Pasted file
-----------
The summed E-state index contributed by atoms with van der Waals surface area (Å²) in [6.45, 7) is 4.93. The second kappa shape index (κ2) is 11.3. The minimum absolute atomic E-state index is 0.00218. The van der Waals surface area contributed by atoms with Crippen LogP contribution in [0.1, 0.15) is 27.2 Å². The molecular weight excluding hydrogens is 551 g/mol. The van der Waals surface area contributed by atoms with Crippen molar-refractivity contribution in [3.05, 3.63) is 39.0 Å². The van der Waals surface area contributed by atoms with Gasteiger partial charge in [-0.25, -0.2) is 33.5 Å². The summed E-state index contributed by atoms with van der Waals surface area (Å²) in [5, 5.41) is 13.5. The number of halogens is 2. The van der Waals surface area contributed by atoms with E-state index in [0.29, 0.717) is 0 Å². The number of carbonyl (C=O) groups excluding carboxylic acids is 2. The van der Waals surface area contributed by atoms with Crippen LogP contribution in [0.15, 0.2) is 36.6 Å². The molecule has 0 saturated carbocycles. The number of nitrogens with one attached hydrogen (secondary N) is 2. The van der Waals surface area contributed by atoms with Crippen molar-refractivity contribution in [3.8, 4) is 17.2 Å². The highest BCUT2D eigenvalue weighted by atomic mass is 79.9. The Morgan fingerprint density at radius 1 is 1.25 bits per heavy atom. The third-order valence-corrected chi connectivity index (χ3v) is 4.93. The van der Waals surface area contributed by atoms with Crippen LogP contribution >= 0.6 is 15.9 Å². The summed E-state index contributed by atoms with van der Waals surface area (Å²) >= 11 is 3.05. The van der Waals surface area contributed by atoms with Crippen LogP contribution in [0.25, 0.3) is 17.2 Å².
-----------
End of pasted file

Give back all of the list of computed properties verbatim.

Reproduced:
The summed E-state index contributed by atoms with van der Waals surface area (Å²) in [6.45, 7) is 4.93. The second kappa shape index (κ2) is 11.3. The minimum absolute atomic E-state index is 0.00218. The van der Waals surface area contributed by atoms with Crippen LogP contribution in [0.1, 0.15) is 27.2 Å². The molecular weight excluding hydrogens is 551 g/mol. The van der Waals surface area contributed by atoms with Crippen molar-refractivity contribution in [3.05, 3.63) is 39.0 Å². The van der Waals surface area contributed by atoms with Gasteiger partial charge in [-0.25, -0.2) is 33.5 Å². The summed E-state index contributed by atoms with van der Waals surface area (Å²) in [5, 5.41) is 13.5. The number of halogens is 2. The van der Waals surface area contributed by atoms with E-state index in [0.29, 0.717) is 0 Å². The number of carbonyl (C=O) groups excluding carboxylic acids is 2. The van der Waals surface area contributed by atoms with Crippen LogP contribution in [0.15, 0.2) is 36.6 Å². The molecule has 0 saturated carbocycles. The number of nitrogens with one attached hydrogen (secondary N) is 2. The van der Waals surface area contributed by atoms with Crippen molar-refractivity contribution in [3.8, 4) is 17.2 Å². The highest BCUT2D eigenvalue weighted by atomic mass is 79.9. The Morgan fingerprint density at radius 1 is 1.25 bits per heavy atom. The third-order valence-corrected chi connectivity index (χ3v) is 4.93. The van der Waals surface area contributed by atoms with Crippen LogP contribution >= 0.6 is 15.9 Å². The summed E-state index contributed by atoms with van der Waals surface area (Å²) >= 11 is 3.05. The van der Waals surface area contributed by atoms with Crippen LogP contribution in [0.25, 0.3) is 17.2 Å².